Suspect in Okinawa killing says he left victim alive in woods
CAMP FOSTER, Okinawa — A former Marine suspected of killing a 20-year-old Okinawan woman told investigators she was still alive when he left her in the wooded area where her body was found, a source close to the investigation said Wednesday.
Kenneth Franklin Gadson, 32, who goes by his Japanese wife’s family name of Shinzato, was arrested May 19 on a charge of illegally disposing of Rina Shimabukuro’s body, although other charges are possible.
An autopsy conducted last week could not determine the cause of death because of severe deterioration, police said.
Gadson, a civilian working for a military contractor at Kadena Air Base, reportedly told police he attacked Shimabukuro, who was out on her evening walk, from behind with a stick before strangling her.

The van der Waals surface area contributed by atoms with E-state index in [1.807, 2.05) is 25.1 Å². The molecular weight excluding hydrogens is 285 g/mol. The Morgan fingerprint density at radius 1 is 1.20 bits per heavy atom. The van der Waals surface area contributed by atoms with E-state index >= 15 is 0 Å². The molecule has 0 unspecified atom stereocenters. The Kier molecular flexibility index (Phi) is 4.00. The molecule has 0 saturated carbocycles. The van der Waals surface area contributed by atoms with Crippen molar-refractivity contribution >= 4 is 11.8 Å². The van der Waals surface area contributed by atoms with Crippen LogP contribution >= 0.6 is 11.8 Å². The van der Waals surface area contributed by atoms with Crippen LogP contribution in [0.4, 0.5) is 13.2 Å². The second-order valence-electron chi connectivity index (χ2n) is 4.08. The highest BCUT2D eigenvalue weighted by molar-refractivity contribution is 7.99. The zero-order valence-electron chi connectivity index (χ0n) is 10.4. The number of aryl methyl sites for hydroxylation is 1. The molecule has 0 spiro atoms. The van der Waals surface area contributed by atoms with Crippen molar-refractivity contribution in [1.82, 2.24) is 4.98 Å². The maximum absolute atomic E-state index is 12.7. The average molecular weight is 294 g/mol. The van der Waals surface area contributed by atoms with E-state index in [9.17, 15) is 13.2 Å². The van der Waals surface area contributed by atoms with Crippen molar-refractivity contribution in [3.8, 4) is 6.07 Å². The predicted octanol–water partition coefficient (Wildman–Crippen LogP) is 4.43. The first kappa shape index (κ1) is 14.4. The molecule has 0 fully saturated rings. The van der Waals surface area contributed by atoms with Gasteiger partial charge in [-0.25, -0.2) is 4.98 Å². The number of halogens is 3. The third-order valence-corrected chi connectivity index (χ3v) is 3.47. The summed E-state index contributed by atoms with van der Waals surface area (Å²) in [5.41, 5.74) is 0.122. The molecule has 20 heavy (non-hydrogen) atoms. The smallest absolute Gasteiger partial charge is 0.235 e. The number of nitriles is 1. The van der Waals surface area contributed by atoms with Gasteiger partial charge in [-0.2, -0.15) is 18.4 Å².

Police found a stick, which matched the description that Gadson provided, during an intensive search Tuesday of a river bed in the area where Shimabukuro’s cellphone GPS tracked her last known location on April 28.
A keychain was also found in the area that resembled one that Shimabukuro had with her that night, police said.
The Uruma City Assembly on Tuesday unanimously adopted a protest resolution condemning the alleged crime by “a U.S. civilian military employee.” Gadson was working at Kadena Air Base.
President Barack Obama and Japan Prime Minister Shinzo Abe will discuss the case prior to the G-7 economic summit in Ise-shima, a Japan Foreign Ministry official said Tuesday. The two leaders will hold a bilateral meeting sometime before the economic summit begins Thursday.
About 2,000 people attended a protest rally Sunday in front of the main gate of the Marine Corps headquarters on Camp Foster. About 20,000 people are expected to attend an Okinawa-wide rally scheduled for June 19.